The Interview

You got one: Now what?

Whether you’re a recent college graduate, are reentering the workforce after raising children, looking to change careers or just change your workplace, it’s never a bad idea to brush up on the basics of job interview etiquette.

1) Do your research.

Not only is it a good idea to go to your interview armed with knowledge and information about the company to which you are applying — and the industry as well — it’s also important to know how long it takes to get to the office, how employees dress, and any other intelligence you can glean about the company’s culture.

You may want to make a visit before your interview. That way you can gauge travel time and avoid being late on the day of your interview. While you are there, pop into the reception area. What is the atmosphere? What is the attire? Are there brochures that could provide a bit of useful information?

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If showing up in person isn’t possible, you can always call the human resources department and say, “I’m interviewing for a job at your company. Would you please explain the dress code?”

2) Be the early bird.

Aim to arrive 10 to 15 minutes early. This leaves you time to review notes, compose yourself and consider questions for the interviewer. This also allows you a little wiggle room if you get stuck in traffic. If you are running late for any reason, call ahead and let them know. However, it’s better to leave early just in case, even if that means you end up sitting in the parking lot for a while.   

3) Dress for success.

While not every workplace has a dress code, that doesn’t mean you’re free to dress down. Again, learn the company’s policy in advance and dress accordingly. For some jobs, this could mean every day is casual Friday, so a “dressy” jeans outfit is appropriate. In a corporate office environment, suits, dresses and traditional business attire is de rigueur. Always err on the side of dressing conservatively, and wear neat, well-fitted (not too loose, tight or short) clothing free of stains, holes and tears. Keep jewelry tasteful and minimal, and piercings and tattoos covered up. Makeup should be simple, and women with long hair should wear it in a style that’s tidy and not distracting. The idea is to keep the focus on you, your accomplishments and what you can bring to the job. This is not the time to try and make a statement.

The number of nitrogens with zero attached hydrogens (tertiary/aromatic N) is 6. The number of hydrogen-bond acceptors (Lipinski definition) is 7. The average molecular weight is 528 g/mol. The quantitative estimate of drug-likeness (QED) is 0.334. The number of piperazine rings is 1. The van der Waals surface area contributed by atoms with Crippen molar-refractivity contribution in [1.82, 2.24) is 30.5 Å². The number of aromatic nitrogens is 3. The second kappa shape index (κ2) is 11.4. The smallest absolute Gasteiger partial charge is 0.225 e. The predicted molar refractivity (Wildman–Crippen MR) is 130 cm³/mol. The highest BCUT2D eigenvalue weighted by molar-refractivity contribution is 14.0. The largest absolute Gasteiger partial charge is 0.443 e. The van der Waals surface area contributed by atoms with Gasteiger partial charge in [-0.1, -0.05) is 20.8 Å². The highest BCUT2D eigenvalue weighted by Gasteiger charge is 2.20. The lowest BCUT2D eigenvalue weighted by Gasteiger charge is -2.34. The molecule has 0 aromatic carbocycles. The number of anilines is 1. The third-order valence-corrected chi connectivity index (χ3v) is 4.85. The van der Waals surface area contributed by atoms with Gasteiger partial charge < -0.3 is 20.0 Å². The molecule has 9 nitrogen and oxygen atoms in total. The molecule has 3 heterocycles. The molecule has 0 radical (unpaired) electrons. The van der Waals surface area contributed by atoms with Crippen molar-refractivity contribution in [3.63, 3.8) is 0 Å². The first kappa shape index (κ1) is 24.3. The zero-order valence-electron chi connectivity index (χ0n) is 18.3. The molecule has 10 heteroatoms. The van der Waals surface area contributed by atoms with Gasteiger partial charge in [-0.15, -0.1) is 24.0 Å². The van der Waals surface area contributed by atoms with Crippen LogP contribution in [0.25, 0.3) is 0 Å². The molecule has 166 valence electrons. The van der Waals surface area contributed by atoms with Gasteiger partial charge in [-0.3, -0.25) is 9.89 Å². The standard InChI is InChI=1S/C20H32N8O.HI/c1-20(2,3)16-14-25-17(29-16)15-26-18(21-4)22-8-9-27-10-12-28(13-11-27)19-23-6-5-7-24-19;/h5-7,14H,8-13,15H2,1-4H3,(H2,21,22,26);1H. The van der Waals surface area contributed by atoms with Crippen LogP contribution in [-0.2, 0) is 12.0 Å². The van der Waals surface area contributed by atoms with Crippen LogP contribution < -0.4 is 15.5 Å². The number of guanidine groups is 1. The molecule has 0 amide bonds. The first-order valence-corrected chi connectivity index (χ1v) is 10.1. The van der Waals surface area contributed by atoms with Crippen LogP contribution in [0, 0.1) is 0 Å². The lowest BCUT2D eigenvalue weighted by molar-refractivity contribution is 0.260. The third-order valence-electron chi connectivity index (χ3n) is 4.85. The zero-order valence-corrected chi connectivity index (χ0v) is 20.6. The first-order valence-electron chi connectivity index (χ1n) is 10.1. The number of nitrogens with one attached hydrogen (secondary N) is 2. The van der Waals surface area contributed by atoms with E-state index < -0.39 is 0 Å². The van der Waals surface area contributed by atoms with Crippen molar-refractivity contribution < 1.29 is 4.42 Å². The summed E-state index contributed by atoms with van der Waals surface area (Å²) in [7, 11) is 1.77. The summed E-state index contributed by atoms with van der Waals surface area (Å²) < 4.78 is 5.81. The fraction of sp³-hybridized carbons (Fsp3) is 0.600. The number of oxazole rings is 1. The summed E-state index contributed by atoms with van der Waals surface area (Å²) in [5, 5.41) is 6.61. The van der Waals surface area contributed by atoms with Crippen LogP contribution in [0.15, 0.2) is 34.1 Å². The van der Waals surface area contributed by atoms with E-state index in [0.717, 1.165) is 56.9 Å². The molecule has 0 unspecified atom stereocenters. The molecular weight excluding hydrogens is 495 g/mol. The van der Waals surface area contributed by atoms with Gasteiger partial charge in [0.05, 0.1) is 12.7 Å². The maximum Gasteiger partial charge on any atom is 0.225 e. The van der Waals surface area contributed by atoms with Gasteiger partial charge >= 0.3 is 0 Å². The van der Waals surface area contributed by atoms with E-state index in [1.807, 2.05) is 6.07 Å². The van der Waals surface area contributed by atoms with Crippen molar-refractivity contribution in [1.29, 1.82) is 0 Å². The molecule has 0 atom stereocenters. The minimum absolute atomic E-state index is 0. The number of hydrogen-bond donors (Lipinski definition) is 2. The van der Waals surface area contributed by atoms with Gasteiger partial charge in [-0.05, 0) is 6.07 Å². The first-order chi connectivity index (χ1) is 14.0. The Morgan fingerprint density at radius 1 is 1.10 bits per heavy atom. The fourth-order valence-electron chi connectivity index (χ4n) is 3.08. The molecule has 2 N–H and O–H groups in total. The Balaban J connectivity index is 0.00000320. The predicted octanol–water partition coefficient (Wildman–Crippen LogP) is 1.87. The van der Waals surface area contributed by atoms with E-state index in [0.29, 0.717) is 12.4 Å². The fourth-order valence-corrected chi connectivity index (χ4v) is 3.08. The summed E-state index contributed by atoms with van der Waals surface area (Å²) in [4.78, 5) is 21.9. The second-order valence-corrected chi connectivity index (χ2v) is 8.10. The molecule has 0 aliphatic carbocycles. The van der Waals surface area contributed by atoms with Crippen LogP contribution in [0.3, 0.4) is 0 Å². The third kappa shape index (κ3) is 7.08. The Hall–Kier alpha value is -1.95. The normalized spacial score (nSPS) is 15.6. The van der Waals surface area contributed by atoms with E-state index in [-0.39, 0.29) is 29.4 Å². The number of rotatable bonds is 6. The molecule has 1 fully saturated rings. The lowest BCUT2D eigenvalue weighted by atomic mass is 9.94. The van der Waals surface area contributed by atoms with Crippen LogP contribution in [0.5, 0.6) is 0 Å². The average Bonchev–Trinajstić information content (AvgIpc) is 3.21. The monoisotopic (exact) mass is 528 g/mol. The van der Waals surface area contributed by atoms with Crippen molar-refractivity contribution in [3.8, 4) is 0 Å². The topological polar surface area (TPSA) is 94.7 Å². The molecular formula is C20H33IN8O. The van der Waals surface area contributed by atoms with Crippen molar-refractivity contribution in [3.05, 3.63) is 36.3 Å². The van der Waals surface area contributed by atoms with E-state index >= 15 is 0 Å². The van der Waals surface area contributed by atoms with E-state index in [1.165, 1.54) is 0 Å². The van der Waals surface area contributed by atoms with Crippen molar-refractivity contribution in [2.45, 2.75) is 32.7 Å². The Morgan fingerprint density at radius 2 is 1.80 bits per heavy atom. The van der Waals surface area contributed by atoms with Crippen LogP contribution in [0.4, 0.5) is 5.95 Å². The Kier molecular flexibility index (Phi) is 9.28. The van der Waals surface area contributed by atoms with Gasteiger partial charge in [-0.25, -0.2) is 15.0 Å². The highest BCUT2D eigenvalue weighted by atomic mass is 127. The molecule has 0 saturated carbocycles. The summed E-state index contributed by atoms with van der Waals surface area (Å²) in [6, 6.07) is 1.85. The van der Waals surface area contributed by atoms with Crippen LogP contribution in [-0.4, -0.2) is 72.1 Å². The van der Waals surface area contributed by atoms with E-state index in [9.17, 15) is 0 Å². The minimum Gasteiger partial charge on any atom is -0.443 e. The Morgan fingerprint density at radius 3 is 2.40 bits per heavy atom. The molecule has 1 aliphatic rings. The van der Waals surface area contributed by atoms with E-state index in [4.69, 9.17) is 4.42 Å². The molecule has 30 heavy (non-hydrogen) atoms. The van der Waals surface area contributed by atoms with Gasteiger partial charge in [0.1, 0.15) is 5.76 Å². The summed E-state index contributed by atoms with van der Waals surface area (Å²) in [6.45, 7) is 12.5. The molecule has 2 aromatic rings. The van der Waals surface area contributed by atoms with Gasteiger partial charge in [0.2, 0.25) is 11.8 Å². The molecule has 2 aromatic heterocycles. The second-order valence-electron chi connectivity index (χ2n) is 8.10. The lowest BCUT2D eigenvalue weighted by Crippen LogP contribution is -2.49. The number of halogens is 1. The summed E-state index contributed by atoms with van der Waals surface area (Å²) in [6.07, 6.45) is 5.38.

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4) Make eye contact and shake hands.

Both during introductions and farewells, it’s imperative that you look the interviewer in the eye and offer a firm handshake. If you aren’t sure about your handshake, ask a friend you trust for no-holds-barred feedback. If you have a weak handshake or one that’s too enthusiastic (you don’t want to crush anyone’s fingers), practice until you get it right. Even if you are shy, get comfortable looking your interviewer in the eye, not only during the handshake, but also throughout the meeting.

5) Show your appreciation.

Don’t forget to thank your interviewer for his or her time and consideration, both in person and in writing. An email followup is sufficient, but a handwritten thank you note could help you stand out in a crowd of applicants. Consider the industry and the interviewer and go with your instinct, keeping in mind that in high-tech industries an email would be better received, whereas in the nonprofit world, handwritten notes are still relevant. If you go with the latter, opt for simple, professional stationery. Keep it brief, and if you have terrible handwriting, get a friend to write it for you.  

Lagniappe: Remember, it’s acceptable to ask questions about the remainder of the process, like “What’s the next step?” and “How soon do you hope to make a decision?” These inquiries are expected and appropriate, but hold onto salary questions unless the interviewer brings it up first.
Happy hunting! 

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Melanie Warner Spencer is editor of New Orleans Bride Magazine. Her writing has appeared in the Austin American-Statesman, the Houston Chronicle, the Chicago Tribune and Reuters. Spencer’s ever-expanding library of etiquette books is rivaled only by her ever-ready stash of blank thank-you notes. Submit business etiquette questions to



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